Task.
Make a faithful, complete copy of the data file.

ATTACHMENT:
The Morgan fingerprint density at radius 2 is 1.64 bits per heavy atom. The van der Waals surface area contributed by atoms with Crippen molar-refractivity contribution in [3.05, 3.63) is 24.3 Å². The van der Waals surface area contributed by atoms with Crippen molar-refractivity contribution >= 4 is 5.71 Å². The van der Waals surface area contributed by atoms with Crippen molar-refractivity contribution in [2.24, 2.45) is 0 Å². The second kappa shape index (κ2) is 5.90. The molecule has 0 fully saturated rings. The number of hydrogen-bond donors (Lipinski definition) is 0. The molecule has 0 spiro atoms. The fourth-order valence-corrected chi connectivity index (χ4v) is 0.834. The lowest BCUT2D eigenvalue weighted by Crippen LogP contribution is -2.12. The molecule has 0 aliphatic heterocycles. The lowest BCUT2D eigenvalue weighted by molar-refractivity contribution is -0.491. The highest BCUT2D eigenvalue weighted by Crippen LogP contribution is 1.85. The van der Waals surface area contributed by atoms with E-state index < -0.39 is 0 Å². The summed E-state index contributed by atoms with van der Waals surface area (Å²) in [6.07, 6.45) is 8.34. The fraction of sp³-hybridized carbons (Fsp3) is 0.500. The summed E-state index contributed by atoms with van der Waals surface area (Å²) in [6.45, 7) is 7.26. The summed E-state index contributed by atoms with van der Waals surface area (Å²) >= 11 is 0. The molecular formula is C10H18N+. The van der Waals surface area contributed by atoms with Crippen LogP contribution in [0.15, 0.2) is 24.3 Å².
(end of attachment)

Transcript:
The Morgan fingerprint density at radius 2 is 1.64 bits per heavy atom. The van der Waals surface area contributed by atoms with Crippen molar-refractivity contribution in [3.05, 3.63) is 24.3 Å². The van der Waals surface area contributed by atoms with Crippen molar-refractivity contribution >= 4 is 5.71 Å². The van der Waals surface area contributed by atoms with Crippen molar-refractivity contribution in [2.24, 2.45) is 0 Å². The second kappa shape index (κ2) is 5.90. The molecule has 0 fully saturated rings. The number of hydrogen-bond donors (Lipinski definition) is 0. The molecule has 0 spiro atoms. The fourth-order valence-corrected chi connectivity index (χ4v) is 0.834. The lowest BCUT2D eigenvalue weighted by Crippen LogP contribution is -2.12. The molecule has 0 aliphatic heterocycles. The lowest BCUT2D eigenvalue weighted by molar-refractivity contribution is -0.491. The highest BCUT2D eigenvalue weighted by Crippen LogP contribution is 1.85. The van der Waals surface area contributed by atoms with E-state index < -0.39 is 0 Å². The summed E-state index contributed by atoms with van der Waals surface area (Å²) in [6.07, 6.45) is 8.34. The fraction of sp³-hybridized carbons (Fsp3) is 0.500. The summed E-state index contributed by atoms with van der Waals surface area (Å²) in [6.45, 7) is 7.26. The summed E-state index contributed by atoms with van der Waals surface area (Å²) >= 11 is 0. The molecular formula is C10H18N+. The van der Waals surface area contributed by atoms with Crippen LogP contribution in [0.15, 0.2) is 24.3 Å².